At least 70 people have died in a suspected chemical attack in Douma, the last rebel-held town in Syria's Eastern Ghouta, rescuers and medics say.
Volunteer rescue force the White Helmets tweeted graphic images showing several bodies in basements. It said the deaths were likely to rise.
There has been no independent verification of the reports.
Syria's government has called the allegations of a chemical attack a "fabrication".
The US state department said reports suggested "a potentially high number of casualties", including families in shelters.
It said Russia - with its "unwavering support" for Syria's government - "ultimately bears responsibility" for the alleged attacks.
"The regime's history of using chemical weapons against its own people is not in dispute," it said in a statement.
What do we know about the attack?
Several medical, monitoring and activist groups reported details of a chemical attack, but figures vary and details of what happened are still emerging.
"Seventy people suffocated to death and hundreds are still suffocating," said Raed al-Saleh, head of the White Helmets. An earlier, now deleted tweet, put the number of dead at more than 150.
The pro-opposition Ghouta Media Center tweeted that more than 75 people had "suffocated", while a further 1000 people had suffered the effects of the alleged attack.
It blamed a barrel bomb allegedly dropped by a helicopter which it said contained Sarin, a toxic nerve agent.
The Union of Medical Relief Organizations, a US-based charity that works with Syrian hospitals, told the BBC the Damascus Rural Specialty Hospital had confirmed 70 deaths.
A spokeswoman said reports on the ground suggested a much higher number of around 180 dead, but that it was hard to reach victims.
She said there were reports of people being treated for symptoms including convulsions and foaming of the mouth, consistent with nerve or mixed nerve and chlorine gas exposure.
Continued shelling overnight and on Sunday was making it impossible to reach victims.
As the allegations emerged, Syria's state news agency Sana said the reports were invented by the Jaish al-Islam rebels who remain in control in Douma.
"Jaish al-Islam terrorists are in a state of collapse and their media outlets are [making] chemical attack fabrications in an exposed and failed attempt to obstruct advances by the Syrian Arab army," Sana said.
Has the Syrian government used chemical weapons before?
In August 2013, rockets containing the nerve agent Sarin were fired at rebel-held areas of the Eastern Ghouta, killing hundreds of people.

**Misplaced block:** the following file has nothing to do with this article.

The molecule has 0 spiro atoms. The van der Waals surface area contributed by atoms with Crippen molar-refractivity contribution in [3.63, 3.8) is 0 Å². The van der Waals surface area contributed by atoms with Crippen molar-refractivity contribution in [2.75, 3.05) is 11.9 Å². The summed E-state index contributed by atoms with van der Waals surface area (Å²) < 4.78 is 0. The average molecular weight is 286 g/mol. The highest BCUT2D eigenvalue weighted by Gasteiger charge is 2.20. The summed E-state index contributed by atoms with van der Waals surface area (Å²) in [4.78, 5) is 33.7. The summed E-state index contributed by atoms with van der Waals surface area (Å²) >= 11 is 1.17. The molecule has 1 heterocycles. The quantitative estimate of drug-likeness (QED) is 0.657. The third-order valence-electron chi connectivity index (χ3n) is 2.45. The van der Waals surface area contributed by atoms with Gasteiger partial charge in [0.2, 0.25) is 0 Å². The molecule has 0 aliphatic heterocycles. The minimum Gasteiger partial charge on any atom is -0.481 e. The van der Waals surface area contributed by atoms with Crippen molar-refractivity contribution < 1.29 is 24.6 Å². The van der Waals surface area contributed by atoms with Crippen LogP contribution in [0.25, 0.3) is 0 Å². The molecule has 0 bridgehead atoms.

A UN mission confirmed the use of Sarin, but it was not asked to state who was responsible. Western powers said only Syrian government forces could have carried out the attack.
In April 2017, more than 80 people died in a Sarin attack on the opposition-held town of Khan Sheikhoun, and a joint inquiry by the UN and the Organization for the Prohibition of Chemical Weapons (OPCW) held the Syrian government responsible.
Activists, medics and the US say Syrian government forces dropped bombs containing toxic chlorine gas on rebel-held towns in early 2018.
Is it likely there will be any repercussions for Damascus?
Following the latest attack, the UK Foreign Office issued a statement decrying Syrian President Bashar al-Assad's "brutality against innocent civilians and his backers' callous disregard for international norms".
"An urgent investigation is needed and the international community must respond. We call on the Assad regime and its backers, Russia and Iran, to stop the violence against innocent civilians," the statement added.
US President Donald Trump ordered a cruise missile attack against Syria following the Khan Sheikhoun attack a year ago. It was the first direct US military action against forces commanded by Syria's president.
Last month, the Washington Post newspaper reported that Mr Trump had discussed the possibility of another American attack on Syria with top security officials, but decided not to take action.
Days later, Defence Secretary Jim Mattis warned that it would be "unwise" for Syria to launch chemical attacks.
French President Emmanuel Macron has threatened to strike Syria if the government uses chemical weapons against civilians.
What's happening in Douma?
Douma is the last rebel-held town in Syria's Eastern Ghouta region, and is under siege from Russian-backed Syrian government forces.
An intense aerial and ground assault was launched on Friday after talks between Moscow and the rebels broke down.
Before negotiations failed, Jaish al-Islam had been trying to secure a deal that would let its members stay in Douma as a local security force.
The UK-based Syrian Observatory for Human Rights, a monitoring group, said government air strikes had killed 40 civilians on Friday, and a further 30 on Saturday.
More were feared to have been killed in new shelling on Sunday - even as the Syrian government said it was ready to start negotiations with Jaish al-islam.
State media said six civilians had also died in rebel shelling of the capital Damascus, with 38 injured. Jaish al-Islam denied it was responsible.
Forces loyal to President Assad have recaptured almost the entire Eastern Ghouta region through a fierce offensive that started in February.
More than 1600 people are reported to have been killed and thousands injured